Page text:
It seems that donning The Purple, even for a very short time, and for very good reasons, has it’s drawbacks. Still under some suspicion, Ballista and his familia are sent on a perilous, almost hopeless mission to the tribes on the vast Steppe… a region Ballista has a few enemies just itching to get revenge…couple that with a psychopathic killer among the retinue, and oh yeah a wicked curse to boot. A page turner for certain, the tale is replete with the descriptive talent of the author, and his subtle(?) way of introducing his audience to the varied philosophical treatises of the time. The repartee between the members of the familia, the bonds forged over decades, these are the bits that drive the narrative. The unknown madman among them seeks to destroy those bonds. A masterful tale in a masterful series of tales, and there is more to come. 5 ⭐⭐⭐⭐⭐
A curse that consumes armies, a court full of traitors, a clutch of angry concubines and fantastical creatures who offer help but hate mankind.
Tesha’s about to become queen of a kingdom under assault from all sides, but she has powerful allies: her strategist husband, his crafty second-in-command, and her brilliant blind sister.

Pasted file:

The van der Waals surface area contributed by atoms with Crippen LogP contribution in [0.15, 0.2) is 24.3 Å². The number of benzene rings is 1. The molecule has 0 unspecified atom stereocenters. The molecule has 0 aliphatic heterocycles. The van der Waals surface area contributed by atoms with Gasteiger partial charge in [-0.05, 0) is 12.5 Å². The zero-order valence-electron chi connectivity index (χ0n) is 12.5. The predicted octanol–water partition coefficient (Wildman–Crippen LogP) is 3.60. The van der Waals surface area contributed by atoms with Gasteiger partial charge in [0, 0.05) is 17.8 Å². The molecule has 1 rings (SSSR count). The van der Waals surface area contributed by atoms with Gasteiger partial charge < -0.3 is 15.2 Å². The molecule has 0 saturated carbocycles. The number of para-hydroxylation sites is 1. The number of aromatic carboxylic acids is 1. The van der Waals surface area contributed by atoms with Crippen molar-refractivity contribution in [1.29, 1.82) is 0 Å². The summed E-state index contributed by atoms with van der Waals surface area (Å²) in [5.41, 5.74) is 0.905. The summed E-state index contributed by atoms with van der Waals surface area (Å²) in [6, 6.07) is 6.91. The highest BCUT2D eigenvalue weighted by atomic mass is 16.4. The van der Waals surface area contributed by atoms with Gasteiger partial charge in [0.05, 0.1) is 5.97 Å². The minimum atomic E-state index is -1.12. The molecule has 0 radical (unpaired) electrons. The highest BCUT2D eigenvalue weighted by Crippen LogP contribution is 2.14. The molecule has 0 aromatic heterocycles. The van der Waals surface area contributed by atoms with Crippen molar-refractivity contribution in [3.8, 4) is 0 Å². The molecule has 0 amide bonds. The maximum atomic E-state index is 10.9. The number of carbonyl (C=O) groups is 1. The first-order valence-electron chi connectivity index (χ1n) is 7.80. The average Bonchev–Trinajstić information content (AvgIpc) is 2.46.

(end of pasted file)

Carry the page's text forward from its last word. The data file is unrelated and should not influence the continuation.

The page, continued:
Then betrayal strips her of them all. To save her marriage and her world, she will have to grapple with the serpentine plot against her and unleash the goddess Ishana’s uncontrollable magic—without destroying herself.
“Based on historical events in the Bronze Age, Starkston wraps history and magic together in an unforgettable package.”
If you like unique world building, ancient sorcery, and mythical beasts, with richly portrayed characters and enthrallingly complex plots, then immerse yourself in Sorcery in Alpara, the second in this award-winning epic historical fantasy series. See why readers call the Tesha series “fast-paced,” “psychologically riveting” and “not to be missed.”
A startling sequel, Sorcery in Alpara, is one intense tale. Tesha, in a series of events becomes an outcast even in the eyes of Hattu. Time and again, situations are twisted to make her situation worse. Powerful magic, sorcery, and a coterie of people who want to see her fall make this story a joy to read. Time and again, I would wonder how much Tesha could take. Masterful characters, a multi-faceted plot that keeps the reader in suspense…a good read indeed. 4 ⭐⭐⭐⭐